Kamala Harris’ planned trip to Vietnam had to be delayed this week, after two possible cases of Havana syndrome were reported in the country’s capital.
Harris’ trip from Singapore to Hanoi was delayed by more than three hours on Tuesday (24 August) by an investigation into the cases.
Officials eventually deemed it safe for Harris to make her scheduled stop in Vietnam, part of her trip across Asia to reassure allies about American foreign policy amid the evacuation of Afghanistan.
Press secretary Jen Psaki said US officials “take any reported incident of Havana syndrome seriously,” at a White House press briefing and said the latest reported case did not involve anyone travelling with Harris.
But what exactly is Havana syndrome? And should you be worried?
Here is everything you need to know.
What is Havana syndrome?
Havana syndrome is a set of unusual, unexplained health problems and symptoms first reported by US and Canadian embassy staff in Cuba in late 2016.
Those affected typically report the sudden onset of strange grating noises that they perceived as coming from a specific direction, and ranged in length from 20 seconds to 30 minutes.
Some of them experienced it as a pressure or a vibration - or as a sensation comparable to driving a car with the window partly rolled down - but the incidents always happened while the diplomats were either at home or in hotel rooms.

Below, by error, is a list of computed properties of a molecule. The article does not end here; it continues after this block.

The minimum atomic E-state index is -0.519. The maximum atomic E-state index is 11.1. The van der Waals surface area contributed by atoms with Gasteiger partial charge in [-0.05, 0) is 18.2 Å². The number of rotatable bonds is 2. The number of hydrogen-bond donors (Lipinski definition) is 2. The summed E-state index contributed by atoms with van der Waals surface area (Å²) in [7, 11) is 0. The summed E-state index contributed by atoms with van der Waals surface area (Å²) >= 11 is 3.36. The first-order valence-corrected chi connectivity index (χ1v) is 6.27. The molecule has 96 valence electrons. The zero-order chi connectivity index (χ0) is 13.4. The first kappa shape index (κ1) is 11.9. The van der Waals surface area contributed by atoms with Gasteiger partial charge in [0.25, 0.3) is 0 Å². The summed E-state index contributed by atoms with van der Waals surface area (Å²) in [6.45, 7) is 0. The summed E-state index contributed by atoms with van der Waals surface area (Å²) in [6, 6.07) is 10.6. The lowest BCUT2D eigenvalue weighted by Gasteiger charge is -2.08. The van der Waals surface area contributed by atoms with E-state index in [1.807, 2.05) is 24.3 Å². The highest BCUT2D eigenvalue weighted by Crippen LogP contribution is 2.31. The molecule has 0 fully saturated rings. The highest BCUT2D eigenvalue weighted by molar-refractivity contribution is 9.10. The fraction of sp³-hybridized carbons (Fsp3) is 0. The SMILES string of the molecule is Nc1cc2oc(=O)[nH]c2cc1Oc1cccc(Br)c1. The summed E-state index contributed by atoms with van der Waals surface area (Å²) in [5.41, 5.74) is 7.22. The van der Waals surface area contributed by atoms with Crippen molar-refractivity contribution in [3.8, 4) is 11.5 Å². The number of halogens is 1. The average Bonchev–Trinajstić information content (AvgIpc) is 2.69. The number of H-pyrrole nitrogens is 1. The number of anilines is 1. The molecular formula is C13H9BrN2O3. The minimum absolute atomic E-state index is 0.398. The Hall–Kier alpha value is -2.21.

Some U.S. embassy individuals have experienced lasting health effects, including one who is said to now need a hearing aid.
Affected individuals described symptoms such as hearing loss, memory loss, and nausea. A study published in The Journal of the American Medical Association (JAMA) found evidence that the diplomats experienced some form of brain injury.
Should I be worried?
In short: no.
At this point in time, the exact cause of Havana syndrome has not been expertly verified.
But it does not appear to be a transmissible virus, and leading theories suggest it may be the result of directed microwave radiation.
The JAMA study considered microwave weapons to be “a main suspect” for the phenomenon, and a US National Academies of Sciences, Engineering, and Medicine committee concluded that microwave energy “appears to be the most plausible mechanism in explaining these cases”.
Other proposed theories posit that ultrasound caused by malfunctioning Cuban surveillance equipment could be to blame, or that even the sounds of a “a rare jungle cricket” could be behind the symptoms.
Those affected tend to be people in diplomatic roles, working at embassies and other institutions with influence over international relations.
Roughly 130 total possible cases of attacks have been reported, with about 50 affecting CIA personnel, and the rest being primarily US military personnel, State Department personnel, and their family members.
Who is to blame?
The cause of Havana syndrome is widely agreed to be microwave radiation, but who could be behind any such attacks?
The US intelligence services have not reached a consensus on the cause of Havana syndrome, but unnamed intelligence sources and two presidential administrations have expressed suspicions that the Russian military could be responsible.
A 2021 article published in GQ magazine said the "most compelling evidence" of Russian involvement was acquired through mobile phone tracking.
This allowed “CIA investigators were able to deduce the whereabouts of Russian agents, and place them in close physical proximity to the CIA officers at the time they had been attacked.”
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